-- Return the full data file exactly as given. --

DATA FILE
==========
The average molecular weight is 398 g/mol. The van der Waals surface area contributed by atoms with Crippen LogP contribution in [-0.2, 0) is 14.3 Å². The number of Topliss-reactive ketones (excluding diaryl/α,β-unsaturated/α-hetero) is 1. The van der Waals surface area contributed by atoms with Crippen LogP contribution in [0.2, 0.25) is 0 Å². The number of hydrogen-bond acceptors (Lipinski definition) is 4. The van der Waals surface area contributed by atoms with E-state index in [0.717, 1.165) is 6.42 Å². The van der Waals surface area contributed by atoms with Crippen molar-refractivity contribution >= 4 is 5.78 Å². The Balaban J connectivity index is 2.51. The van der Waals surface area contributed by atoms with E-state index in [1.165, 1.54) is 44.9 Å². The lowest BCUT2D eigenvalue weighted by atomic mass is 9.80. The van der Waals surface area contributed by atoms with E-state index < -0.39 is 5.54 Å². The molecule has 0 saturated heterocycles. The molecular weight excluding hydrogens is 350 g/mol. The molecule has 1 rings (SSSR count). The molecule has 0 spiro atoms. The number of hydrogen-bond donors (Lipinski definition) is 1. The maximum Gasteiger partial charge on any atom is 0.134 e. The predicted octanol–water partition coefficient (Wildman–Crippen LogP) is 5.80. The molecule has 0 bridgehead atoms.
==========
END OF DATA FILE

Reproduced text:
The average molecular weight is 398 g/mol. The van der Waals surface area contributed by atoms with Crippen LogP contribution in [-0.2, 0) is 14.3 Å². The number of Topliss-reactive ketones (excluding diaryl/α,β-unsaturated/α-hetero) is 1. The van der Waals surface area contributed by atoms with Crippen LogP contribution in [0.2, 0.25) is 0 Å². The number of hydrogen-bond acceptors (Lipinski definition) is 4. The van der Waals surface area contributed by atoms with E-state index in [0.717, 1.165) is 6.42 Å². The van der Waals surface area contributed by atoms with Crippen molar-refractivity contribution >= 4 is 5.78 Å². The Balaban J connectivity index is 2.51. The van der Waals surface area contributed by atoms with E-state index in [1.165, 1.54) is 44.9 Å². The lowest BCUT2D eigenvalue weighted by atomic mass is 9.80. The van der Waals surface area contributed by atoms with E-state index < -0.39 is 5.54 Å². The molecule has 0 saturated heterocycles. The molecular weight excluding hydrogens is 350 g/mol. The molecule has 1 rings (SSSR count). The molecule has 0 spiro atoms. The number of hydrogen-bond donors (Lipinski definition) is 1. The maximum Gasteiger partial charge on any atom is 0.134 e. The predicted octanol–water partition coefficient (Wildman–Crippen LogP) is 5.80. The molecule has 0 bridgehead atoms.